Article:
In an article in the New Statesman Vince Cable has conceded that debt-funded investment in infrastructure “may assist in reviving growth”.
In an article for the New Statesman Vince Cable has conceded that debt-funded investment in infrastructure “may assist in reviving growth”.
In a challenge to George Osborne’s economic plan of fiscal contraction, the business secretary states that it is “absurd” to suggest spending cannot be greatly expanded to “target two significant bottlenecks to growth: infrastructure and housing” and “inject demand into the weakest sector of our economy – construction”.
Cable argues that it is a perfect time to exploit record low interest rates by borrowing “in order to finance more capital spending: building of schools and colleges; small road and rail projects.”
His words follow yesterday’s halving of GDP growth figures by the Chamber of Commerce for this year to 0.6 per cent, while also cutting its predictions for 2014, underlining the need for a change of economic policy.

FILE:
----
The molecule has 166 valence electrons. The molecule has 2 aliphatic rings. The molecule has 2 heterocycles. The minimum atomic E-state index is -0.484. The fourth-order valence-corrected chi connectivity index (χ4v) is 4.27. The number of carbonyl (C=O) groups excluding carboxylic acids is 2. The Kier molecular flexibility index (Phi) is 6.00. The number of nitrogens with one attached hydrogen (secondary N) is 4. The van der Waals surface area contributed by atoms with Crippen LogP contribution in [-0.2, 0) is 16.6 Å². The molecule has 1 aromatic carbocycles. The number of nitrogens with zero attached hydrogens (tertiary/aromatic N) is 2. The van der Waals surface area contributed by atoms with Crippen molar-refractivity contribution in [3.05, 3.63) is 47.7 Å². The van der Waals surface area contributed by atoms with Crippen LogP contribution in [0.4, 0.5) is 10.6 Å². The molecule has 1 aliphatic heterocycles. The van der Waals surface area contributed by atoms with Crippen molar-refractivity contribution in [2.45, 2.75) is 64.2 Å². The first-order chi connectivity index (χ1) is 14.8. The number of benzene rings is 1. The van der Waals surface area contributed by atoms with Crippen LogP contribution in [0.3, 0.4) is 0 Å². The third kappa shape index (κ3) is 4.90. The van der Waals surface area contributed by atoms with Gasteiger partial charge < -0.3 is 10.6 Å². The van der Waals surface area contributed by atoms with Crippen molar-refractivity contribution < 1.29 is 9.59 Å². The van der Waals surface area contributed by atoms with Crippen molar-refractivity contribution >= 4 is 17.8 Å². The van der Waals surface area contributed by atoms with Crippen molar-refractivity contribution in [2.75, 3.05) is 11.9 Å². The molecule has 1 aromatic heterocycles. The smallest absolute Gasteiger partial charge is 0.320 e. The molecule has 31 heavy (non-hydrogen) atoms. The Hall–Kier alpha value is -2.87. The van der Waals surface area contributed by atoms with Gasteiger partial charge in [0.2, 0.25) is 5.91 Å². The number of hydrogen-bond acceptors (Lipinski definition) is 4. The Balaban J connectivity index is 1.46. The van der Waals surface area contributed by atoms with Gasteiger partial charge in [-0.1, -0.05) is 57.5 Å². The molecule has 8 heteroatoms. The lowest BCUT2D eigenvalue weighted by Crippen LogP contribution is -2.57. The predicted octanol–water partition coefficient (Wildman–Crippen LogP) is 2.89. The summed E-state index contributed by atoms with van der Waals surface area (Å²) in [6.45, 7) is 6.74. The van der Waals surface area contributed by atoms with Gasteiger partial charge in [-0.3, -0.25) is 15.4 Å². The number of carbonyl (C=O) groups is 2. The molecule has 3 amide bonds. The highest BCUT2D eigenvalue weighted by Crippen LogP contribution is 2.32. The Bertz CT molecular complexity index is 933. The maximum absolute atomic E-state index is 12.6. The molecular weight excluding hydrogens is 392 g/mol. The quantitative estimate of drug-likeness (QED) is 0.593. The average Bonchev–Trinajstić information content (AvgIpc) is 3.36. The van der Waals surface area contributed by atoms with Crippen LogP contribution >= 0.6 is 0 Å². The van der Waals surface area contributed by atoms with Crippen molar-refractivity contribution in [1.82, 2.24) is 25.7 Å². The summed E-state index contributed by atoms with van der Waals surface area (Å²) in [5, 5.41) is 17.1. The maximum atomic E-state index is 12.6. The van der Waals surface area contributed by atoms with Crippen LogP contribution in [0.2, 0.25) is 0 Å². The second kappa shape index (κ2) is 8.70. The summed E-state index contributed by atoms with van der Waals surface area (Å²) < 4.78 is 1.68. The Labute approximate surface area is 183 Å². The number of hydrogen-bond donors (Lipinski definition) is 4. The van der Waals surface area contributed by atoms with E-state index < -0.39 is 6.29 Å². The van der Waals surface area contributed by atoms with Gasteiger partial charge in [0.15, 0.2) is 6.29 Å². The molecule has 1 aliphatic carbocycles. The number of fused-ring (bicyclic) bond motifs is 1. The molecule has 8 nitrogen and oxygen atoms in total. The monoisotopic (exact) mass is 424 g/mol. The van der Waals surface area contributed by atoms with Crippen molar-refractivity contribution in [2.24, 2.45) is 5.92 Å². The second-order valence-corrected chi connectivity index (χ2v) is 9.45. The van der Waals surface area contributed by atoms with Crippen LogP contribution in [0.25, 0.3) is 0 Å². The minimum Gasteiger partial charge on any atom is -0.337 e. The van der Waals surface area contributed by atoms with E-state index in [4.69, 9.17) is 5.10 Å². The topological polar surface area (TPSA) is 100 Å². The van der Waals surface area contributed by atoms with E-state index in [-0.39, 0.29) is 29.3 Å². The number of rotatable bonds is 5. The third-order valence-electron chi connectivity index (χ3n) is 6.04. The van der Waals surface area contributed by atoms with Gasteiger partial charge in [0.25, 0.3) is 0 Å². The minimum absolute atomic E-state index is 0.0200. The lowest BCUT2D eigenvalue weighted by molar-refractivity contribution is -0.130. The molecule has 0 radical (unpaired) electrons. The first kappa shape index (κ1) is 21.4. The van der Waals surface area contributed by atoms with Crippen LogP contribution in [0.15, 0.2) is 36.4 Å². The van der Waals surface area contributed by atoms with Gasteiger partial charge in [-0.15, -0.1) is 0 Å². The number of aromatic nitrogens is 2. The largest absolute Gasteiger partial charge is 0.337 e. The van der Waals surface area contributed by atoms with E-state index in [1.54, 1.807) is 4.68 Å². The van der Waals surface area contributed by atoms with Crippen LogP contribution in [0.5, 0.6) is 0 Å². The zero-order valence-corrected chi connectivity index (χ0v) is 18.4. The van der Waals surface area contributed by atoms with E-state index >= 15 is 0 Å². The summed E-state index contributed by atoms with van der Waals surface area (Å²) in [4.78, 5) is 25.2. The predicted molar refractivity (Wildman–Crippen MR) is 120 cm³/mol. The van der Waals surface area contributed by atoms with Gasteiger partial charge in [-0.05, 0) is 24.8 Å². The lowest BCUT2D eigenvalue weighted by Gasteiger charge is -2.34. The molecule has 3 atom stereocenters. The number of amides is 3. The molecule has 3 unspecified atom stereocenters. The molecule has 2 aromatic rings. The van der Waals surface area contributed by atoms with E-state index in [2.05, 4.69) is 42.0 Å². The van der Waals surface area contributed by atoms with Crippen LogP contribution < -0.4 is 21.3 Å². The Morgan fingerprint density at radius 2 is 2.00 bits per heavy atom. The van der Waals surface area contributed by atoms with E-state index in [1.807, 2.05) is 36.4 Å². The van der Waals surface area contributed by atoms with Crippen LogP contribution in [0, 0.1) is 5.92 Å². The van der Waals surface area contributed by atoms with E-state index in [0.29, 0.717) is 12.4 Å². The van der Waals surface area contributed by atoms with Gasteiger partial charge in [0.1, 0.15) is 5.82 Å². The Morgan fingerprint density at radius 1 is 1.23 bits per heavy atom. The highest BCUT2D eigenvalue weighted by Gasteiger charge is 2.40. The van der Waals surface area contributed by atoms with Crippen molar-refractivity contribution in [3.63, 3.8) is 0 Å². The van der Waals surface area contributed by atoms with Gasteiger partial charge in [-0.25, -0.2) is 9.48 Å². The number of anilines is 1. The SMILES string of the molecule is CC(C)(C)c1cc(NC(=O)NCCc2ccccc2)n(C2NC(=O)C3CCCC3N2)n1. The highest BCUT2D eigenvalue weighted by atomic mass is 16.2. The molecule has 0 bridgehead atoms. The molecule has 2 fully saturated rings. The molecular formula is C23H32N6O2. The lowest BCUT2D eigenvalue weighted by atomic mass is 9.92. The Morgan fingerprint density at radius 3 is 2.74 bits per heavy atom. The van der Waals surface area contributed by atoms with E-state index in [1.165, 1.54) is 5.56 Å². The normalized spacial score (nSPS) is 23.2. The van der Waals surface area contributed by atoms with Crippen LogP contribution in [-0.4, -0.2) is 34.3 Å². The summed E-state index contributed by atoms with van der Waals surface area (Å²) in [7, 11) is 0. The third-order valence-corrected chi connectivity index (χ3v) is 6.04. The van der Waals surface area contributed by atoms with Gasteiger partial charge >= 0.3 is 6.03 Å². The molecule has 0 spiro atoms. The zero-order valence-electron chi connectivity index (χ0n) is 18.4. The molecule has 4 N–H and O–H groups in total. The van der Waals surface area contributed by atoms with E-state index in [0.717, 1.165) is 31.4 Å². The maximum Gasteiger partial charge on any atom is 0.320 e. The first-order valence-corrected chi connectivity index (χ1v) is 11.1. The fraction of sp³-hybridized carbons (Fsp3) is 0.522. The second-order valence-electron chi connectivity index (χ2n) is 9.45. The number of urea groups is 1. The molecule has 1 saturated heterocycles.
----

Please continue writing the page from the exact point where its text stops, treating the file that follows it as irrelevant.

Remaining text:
The business secretaries comments will be a thorn in the side of the prime minister who is expected to make a speech today advocating that the government “stick to the course” on austerity despite there being virtually no growth since the economic plan was put into practice.
Labour says Cable is finally “seeing sense” about the “economic consequences to deep cuts to capital investment” ,while the Tories insist that more borrowing would likely reduce market confidence in the British economy.
However, Cable maintains that the danger of slow growth is more pressing than a rectifiable loss of market confidence, adding that “nobody knows how the market may respond.”
The business secretary is the boldest cabinet minister to come out and dispute the governments failing economic policy and suggest an alternative – let’s hope he can persuade his sensible Tory colleagues.
Left Foot Forward reported earlier today that British workers have suffered the biggest fall in the value of their wages of any of the world’s wealthiest countries.Like this article? Sign up to Left Foot Forward's weekday email for the latest progressive news and comment - and support campaigning journalism by making a donation today.
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